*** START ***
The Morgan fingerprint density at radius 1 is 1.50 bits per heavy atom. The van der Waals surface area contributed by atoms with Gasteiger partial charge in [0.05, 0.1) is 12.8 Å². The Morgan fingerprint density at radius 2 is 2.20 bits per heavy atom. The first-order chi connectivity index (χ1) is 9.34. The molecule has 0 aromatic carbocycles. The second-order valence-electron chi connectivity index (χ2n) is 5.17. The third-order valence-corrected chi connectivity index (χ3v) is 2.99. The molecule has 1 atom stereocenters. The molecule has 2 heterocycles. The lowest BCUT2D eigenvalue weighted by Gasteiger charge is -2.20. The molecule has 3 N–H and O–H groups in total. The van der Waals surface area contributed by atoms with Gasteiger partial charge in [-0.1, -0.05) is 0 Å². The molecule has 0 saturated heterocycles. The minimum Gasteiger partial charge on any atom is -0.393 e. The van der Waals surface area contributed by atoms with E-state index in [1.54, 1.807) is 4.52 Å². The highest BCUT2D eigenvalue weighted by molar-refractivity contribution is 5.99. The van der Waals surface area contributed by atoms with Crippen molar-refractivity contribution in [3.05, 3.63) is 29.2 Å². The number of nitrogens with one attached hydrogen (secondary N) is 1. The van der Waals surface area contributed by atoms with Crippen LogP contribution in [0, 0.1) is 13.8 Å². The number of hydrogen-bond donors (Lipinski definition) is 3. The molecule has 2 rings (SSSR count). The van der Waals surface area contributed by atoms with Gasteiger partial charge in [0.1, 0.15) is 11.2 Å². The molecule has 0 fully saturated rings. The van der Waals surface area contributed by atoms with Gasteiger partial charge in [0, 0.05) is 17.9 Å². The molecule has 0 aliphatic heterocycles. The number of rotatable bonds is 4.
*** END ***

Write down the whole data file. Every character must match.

The Morgan fingerprint density at radius 1 is 1.50 bits per heavy atom. The van der Waals surface area contributed by atoms with Gasteiger partial charge in [0.05, 0.1) is 12.8 Å². The Morgan fingerprint density at radius 2 is 2.20 bits per heavy atom. The first-order chi connectivity index (χ1) is 9.34. The molecule has 0 aromatic carbocycles. The second-order valence-electron chi connectivity index (χ2n) is 5.17. The third-order valence-corrected chi connectivity index (χ3v) is 2.99. The molecule has 1 atom stereocenters. The molecule has 2 heterocycles. The lowest BCUT2D eigenvalue weighted by Gasteiger charge is -2.20. The molecule has 3 N–H and O–H groups in total. The van der Waals surface area contributed by atoms with Gasteiger partial charge in [-0.1, -0.05) is 0 Å². The molecule has 0 saturated heterocycles. The minimum Gasteiger partial charge on any atom is -0.393 e. The van der Waals surface area contributed by atoms with E-state index in [1.54, 1.807) is 4.52 Å². The highest BCUT2D eigenvalue weighted by molar-refractivity contribution is 5.99. The van der Waals surface area contributed by atoms with Crippen molar-refractivity contribution in [3.05, 3.63) is 29.2 Å². The number of nitrogens with one attached hydrogen (secondary N) is 1. The van der Waals surface area contributed by atoms with Crippen LogP contribution in [0, 0.1) is 13.8 Å². The number of hydrogen-bond donors (Lipinski definition) is 3. The molecule has 2 rings (SSSR count). The van der Waals surface area contributed by atoms with Gasteiger partial charge in [0.1, 0.15) is 11.2 Å². The molecule has 0 fully saturated rings. The van der Waals surface area contributed by atoms with Gasteiger partial charge in [0, 0.05) is 17.9 Å². The molecule has 0 aliphatic heterocycles. The number of rotatable bonds is 4.